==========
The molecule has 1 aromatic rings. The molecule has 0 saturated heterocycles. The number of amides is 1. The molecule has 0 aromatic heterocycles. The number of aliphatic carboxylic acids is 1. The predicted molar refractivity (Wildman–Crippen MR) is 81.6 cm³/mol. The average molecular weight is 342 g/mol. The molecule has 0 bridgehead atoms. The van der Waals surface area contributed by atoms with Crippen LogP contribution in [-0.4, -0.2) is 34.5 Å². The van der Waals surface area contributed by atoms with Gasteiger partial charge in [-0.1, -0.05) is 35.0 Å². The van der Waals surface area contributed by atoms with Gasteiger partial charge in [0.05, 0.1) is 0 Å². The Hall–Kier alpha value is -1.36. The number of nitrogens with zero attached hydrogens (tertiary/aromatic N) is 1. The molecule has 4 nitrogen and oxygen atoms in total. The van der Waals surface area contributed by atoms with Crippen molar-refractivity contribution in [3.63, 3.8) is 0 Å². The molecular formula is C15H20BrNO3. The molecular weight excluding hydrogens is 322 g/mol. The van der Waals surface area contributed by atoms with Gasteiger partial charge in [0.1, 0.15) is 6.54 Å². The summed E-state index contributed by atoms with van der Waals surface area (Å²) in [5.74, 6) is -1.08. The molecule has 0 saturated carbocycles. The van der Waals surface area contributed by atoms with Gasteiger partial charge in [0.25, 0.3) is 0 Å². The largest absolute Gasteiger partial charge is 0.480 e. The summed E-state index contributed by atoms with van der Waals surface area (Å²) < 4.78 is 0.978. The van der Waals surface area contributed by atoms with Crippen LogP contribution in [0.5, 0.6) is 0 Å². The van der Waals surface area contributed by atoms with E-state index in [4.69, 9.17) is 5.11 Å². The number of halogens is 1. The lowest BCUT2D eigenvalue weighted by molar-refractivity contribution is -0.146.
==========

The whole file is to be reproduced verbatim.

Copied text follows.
The molecule has 1 aromatic rings. The molecule has 0 saturated heterocycles. The number of amides is 1. The molecule has 0 aromatic heterocycles. The number of aliphatic carboxylic acids is 1. The predicted molar refractivity (Wildman–Crippen MR) is 81.6 cm³/mol. The average molecular weight is 342 g/mol. The molecule has 0 bridgehead atoms. The van der Waals surface area contributed by atoms with Crippen LogP contribution in [-0.4, -0.2) is 34.5 Å². The van der Waals surface area contributed by atoms with Gasteiger partial charge in [-0.1, -0.05) is 35.0 Å². The van der Waals surface area contributed by atoms with Gasteiger partial charge in [0.05, 0.1) is 0 Å². The Hall–Kier alpha value is -1.36. The number of nitrogens with zero attached hydrogens (tertiary/aromatic N) is 1. The molecule has 4 nitrogen and oxygen atoms in total. The van der Waals surface area contributed by atoms with Crippen molar-refractivity contribution in [3.63, 3.8) is 0 Å². The molecular formula is C15H20BrNO3. The molecular weight excluding hydrogens is 322 g/mol. The van der Waals surface area contributed by atoms with Gasteiger partial charge in [0.1, 0.15) is 6.54 Å². The summed E-state index contributed by atoms with van der Waals surface area (Å²) in [5.74, 6) is -1.08. The molecule has 0 saturated carbocycles. The van der Waals surface area contributed by atoms with Gasteiger partial charge in [0.25, 0.3) is 0 Å². The largest absolute Gasteiger partial charge is 0.480 e. The summed E-state index contributed by atoms with van der Waals surface area (Å²) < 4.78 is 0.978. The van der Waals surface area contributed by atoms with Crippen LogP contribution in [0.5, 0.6) is 0 Å². The van der Waals surface area contributed by atoms with E-state index in [4.69, 9.17) is 5.11 Å². The number of halogens is 1. The lowest BCUT2D eigenvalue weighted by molar-refractivity contribution is -0.146.